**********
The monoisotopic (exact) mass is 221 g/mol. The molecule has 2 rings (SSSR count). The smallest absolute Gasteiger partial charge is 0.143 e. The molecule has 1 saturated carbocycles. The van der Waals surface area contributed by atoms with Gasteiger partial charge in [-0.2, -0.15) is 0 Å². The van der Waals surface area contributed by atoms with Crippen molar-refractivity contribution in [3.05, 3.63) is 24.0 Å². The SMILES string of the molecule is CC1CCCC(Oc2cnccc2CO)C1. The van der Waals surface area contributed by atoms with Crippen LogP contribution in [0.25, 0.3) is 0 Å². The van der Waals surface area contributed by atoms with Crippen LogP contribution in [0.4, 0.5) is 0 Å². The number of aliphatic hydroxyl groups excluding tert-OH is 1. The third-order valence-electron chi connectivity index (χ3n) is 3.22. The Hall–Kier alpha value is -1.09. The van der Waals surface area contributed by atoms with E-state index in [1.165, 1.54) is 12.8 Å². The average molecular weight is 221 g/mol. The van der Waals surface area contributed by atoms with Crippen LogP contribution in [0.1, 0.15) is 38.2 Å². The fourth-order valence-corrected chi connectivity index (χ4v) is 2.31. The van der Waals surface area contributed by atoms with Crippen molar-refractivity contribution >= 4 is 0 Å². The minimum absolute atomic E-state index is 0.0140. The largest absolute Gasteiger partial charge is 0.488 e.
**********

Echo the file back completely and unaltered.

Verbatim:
The monoisotopic (exact) mass is 221 g/mol. The molecule has 2 rings (SSSR count). The smallest absolute Gasteiger partial charge is 0.143 e. The molecule has 1 saturated carbocycles. The van der Waals surface area contributed by atoms with Gasteiger partial charge in [-0.2, -0.15) is 0 Å². The van der Waals surface area contributed by atoms with Crippen molar-refractivity contribution in [3.05, 3.63) is 24.0 Å². The SMILES string of the molecule is CC1CCCC(Oc2cnccc2CO)C1. The van der Waals surface area contributed by atoms with Crippen LogP contribution in [0.25, 0.3) is 0 Å². The van der Waals surface area contributed by atoms with Crippen LogP contribution in [0.4, 0.5) is 0 Å². The number of aliphatic hydroxyl groups excluding tert-OH is 1. The third-order valence-electron chi connectivity index (χ3n) is 3.22. The Hall–Kier alpha value is -1.09. The van der Waals surface area contributed by atoms with E-state index in [1.165, 1.54) is 12.8 Å². The average molecular weight is 221 g/mol. The van der Waals surface area contributed by atoms with Crippen LogP contribution in [0.1, 0.15) is 38.2 Å². The fourth-order valence-corrected chi connectivity index (χ4v) is 2.31. The van der Waals surface area contributed by atoms with Crippen molar-refractivity contribution >= 4 is 0 Å². The minimum absolute atomic E-state index is 0.0140. The largest absolute Gasteiger partial charge is 0.488 e.